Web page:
Canadians are most familiar with ‘ENERGY STAR’ as a label for identifying new energy efficient household products such as major appliances, residential heating and cooling equipment, office equipment, consumer electronics, windows and doors as well as for new homes.
ENERGY STAR is a U.S. Federal Government program that has been adopted for Canadian markets. Natural Resources Canada's (NRCan's) Office of Energy Efficiency (OEE) promotes the international ENERGY STAR symbol nationally and monitors its use.
Natural Resources Canada's is considering a similar made in Canada program that would apply to commercial buildings according Michael Zatz, Manager, ENERGY STAR Commercial Buildings, U.S. Environmental Protection Agency. Speaking at the Green Real Estate Conference held April 30th, 2009 in Toronto he said "Natural Resources Canada is working on its own benchmarking building program in which they would be a partner with ENERGY STAR."
A joint program of the U.S. Environmental Protection Agency and the U.S. Department of Energy, ENERGY STAR is intended to help save money and promote energy efficient products and practices. It is a credited with saving enough energy in 2008 alone to avoid greenhouse gas emissions equivalent to those from 29-million cars and saving $19-billion U.S. on utility bills according to the ENERGY STAR website.
There is also an active ENERGY STAR program for commercial buildings. It offers an energy management strategy that helps in measuring current energy performance, setting goals, tracking savings and rewarding improvements. It is an energy rating system that has been applied to over 100,000 commercial buildings in the U.S.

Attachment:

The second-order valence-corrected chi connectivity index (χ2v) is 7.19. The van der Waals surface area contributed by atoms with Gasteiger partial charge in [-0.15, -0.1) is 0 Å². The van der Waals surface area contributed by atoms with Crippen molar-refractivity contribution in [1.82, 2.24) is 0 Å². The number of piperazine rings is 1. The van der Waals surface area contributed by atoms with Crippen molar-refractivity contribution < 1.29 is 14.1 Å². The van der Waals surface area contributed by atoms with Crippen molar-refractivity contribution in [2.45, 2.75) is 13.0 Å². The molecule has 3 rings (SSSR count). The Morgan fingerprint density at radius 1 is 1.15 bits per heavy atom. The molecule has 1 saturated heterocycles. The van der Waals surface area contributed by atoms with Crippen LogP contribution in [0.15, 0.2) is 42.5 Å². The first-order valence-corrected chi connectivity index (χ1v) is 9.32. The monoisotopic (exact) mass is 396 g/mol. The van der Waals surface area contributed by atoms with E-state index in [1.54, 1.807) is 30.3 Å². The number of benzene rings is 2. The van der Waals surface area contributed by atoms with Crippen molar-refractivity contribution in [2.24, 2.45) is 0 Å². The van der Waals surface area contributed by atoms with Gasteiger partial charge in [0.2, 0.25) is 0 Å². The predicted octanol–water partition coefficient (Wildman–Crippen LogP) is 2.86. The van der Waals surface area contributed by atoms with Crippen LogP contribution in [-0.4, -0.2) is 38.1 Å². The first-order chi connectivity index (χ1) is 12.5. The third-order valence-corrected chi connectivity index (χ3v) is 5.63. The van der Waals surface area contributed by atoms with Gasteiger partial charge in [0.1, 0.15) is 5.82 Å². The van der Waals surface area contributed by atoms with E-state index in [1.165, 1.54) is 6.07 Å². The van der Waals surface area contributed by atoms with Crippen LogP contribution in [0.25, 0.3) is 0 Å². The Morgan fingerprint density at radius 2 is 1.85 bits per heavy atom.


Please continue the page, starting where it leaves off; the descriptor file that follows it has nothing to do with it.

Jones Lang LaSalle, one of the largest commercial real estate consulting companies in the World, is using ENERGY STAR in conjunction with Green Globes, an environmental benchmarking tool that it recently acquired from Canadian company EDC. JLL is applying the tool to the portfolio of buildings it manages and recommending it to its clients located in over 70 countries.
Clients and investors are interested in reducing their carbon footprint said Dan Probst, Chairman, Energy & Sustainability Services, Jones Lang LaSalle. They also need a measurement tool for benchmarking and managing their property’s energy use and so they can offer transparency to prospective tenants, purchasers and regulators.
There are several reasons for ENERGY STAR’s success according to Michael Zatz, Manager, Energy Star Commercial Buildings, U.S. Environmental Protection Agency. He said that it is a reputable and trusted program that is free and easy to apply to individual buildings or entire portfolios. Because it only measures energy use it is less cumbersome than broad stroke environmental systems, such as LEED.
ENERGY STAR is also known as a rigorous program where only the most energy efficient buildings, the top 25%, are eligible to receive the program label.
As local and State governments in the U.S. demand that building owners disclose their energy usage, ENERGY STAR is gaining momentum as the benchmarking tool of choice. Washington D.C., the State of Washington, New York and California have either introduced legislation, or are moving toward legislation, that will require that building owners be fully transparent about their energy consumption.
There has been a 100% increase in the number of applicants for ENERGY STAR in the past year according to Katz.
A standard method for measuring energy use is also seen as a precursor for measuring carbon and carbon trading, a market in which commercial building owners are expected to have carbon offsets that can be sold to large emitters of green house gases.